Gabi at Lean Green Island Girl, Michelle at Ironwoman Strong and I are all training for Ironman Louisville. It is really exciting (and encouraging) to be sharing this journey with these two amazing women!
Last week's topic was focused on swimming in general, but this week I am going to be talking about my experiences, and tips, with open water swimming or OWS.
This feels like it was forever ago, first sprint tri
Our first sprint triathlon was not my first experience with OWS. I mentioned that our swim team would take a yearly trip to Florida and a few years we participated in an OWS race. I can't even remember the distances now but I do remember my first experience with OWS.
I wear contacts and when I was younger I wore glasses. I did not always have prescription goggles (I later got some and now just swim with my contacts in), and during my first OWS experience I had a really hard time sighting. I remember being last because I veered so far off course (because I couldn't see the buoys in the distance) and a volunteer in a kayak trying to help get me back on track.
My next OWS experience was better, and as a triathlete my strong swimming background and prior experiences with OWS have helped me immensely. One of my goals this year is to race in an OWS event, hopefully I can find the time to do so!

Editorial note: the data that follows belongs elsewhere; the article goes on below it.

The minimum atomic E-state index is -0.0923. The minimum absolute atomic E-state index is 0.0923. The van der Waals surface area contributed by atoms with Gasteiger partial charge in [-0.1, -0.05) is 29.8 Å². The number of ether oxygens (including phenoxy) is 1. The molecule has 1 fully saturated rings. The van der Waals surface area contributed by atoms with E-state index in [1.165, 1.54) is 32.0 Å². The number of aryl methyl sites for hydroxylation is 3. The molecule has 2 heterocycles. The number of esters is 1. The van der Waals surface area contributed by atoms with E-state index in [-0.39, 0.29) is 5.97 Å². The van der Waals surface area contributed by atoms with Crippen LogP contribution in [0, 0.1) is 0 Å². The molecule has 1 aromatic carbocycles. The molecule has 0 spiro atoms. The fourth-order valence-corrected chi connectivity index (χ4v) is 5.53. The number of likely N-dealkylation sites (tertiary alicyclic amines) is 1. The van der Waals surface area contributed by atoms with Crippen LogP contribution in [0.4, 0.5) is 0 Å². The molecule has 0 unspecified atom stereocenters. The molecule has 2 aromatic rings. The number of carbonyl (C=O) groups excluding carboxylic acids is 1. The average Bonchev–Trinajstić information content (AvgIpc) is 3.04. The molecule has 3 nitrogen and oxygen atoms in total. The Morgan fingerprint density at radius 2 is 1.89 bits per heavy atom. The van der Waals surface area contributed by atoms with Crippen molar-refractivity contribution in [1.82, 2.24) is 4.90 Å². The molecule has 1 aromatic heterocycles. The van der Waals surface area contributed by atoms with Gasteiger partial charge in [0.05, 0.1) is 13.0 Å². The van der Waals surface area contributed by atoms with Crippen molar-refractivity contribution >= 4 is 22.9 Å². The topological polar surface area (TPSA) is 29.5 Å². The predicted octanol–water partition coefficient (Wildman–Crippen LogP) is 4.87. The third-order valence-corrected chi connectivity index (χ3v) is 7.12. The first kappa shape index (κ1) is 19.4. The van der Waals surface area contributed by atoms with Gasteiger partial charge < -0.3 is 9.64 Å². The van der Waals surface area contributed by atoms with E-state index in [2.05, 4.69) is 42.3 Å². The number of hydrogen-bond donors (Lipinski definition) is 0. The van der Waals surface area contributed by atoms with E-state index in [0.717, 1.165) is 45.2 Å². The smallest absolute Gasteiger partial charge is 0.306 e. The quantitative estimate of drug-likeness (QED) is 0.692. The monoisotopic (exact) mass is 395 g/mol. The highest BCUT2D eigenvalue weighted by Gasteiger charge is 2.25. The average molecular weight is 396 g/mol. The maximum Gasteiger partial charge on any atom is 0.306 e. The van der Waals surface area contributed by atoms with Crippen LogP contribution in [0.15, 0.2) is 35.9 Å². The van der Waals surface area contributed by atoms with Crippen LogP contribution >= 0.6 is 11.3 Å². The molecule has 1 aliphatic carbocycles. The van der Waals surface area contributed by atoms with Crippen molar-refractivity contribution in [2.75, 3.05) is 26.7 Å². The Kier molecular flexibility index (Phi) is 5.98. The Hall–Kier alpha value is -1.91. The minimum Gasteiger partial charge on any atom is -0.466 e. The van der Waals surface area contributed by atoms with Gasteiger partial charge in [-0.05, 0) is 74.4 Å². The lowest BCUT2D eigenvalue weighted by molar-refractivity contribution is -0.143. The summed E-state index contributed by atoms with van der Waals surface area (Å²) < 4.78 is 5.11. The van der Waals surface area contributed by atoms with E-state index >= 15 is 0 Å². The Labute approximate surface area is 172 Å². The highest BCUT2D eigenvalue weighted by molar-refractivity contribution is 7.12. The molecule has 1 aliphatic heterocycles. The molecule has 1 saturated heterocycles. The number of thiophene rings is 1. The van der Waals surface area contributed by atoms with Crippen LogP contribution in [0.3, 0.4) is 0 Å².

Most new triathletes panic in the water because they do not have a swimming background. That is completely understandable but there are a few ways that you can try to help calm your nerves before your first race.
OWS in Maine
Practice, practice, practice! This is so important. You really don't want race day to be the first time that you get in open water. You may have successfully completed all of your training in a pool, but that doesn't prepare you for the chaos that is the mass swim start. Unfortunately, living in Western New York, Mike and I have sometimes been unable to get into open water before our first triathlon of the year (however, we do not panic in the water and it has worked out alright). If you are feeling nervous, try to go practice in open water before race day.
Never swim alone. I know that there are people who do, but you should never swim in open water alone. Even if you are a strong swimmer (Mike makes fun of me because I have freaked out in rough waters a few times), you never know what can happen. Swim with a friend, wear a BRIGHT swim cap or at least have a spotter on shore watching out for you.
Practice sighting. Swimming in a pool is luxurious because you are spoiled by knowing how far you have to go before doing a flip turn, and you have the lines at the bottom of the pool to keep you on track. Often during OWS, you can't even see your hands right in front of you. Every race course is different but you will always have buoys to guide you through the open water. Keep those buoys on your left (or right if you are going in the other direction) and try to stay as close to them as possible. You will need to lift your head out of the water every so often to make sure that you are staying on track (hence my story at the beginning of this post). If you are swimming into the sun, try to follow the bubbles in front of you or the splashes from other swimmers' kicks. It is important to try to stay in as straight a line as possible so that you don't lose too much time.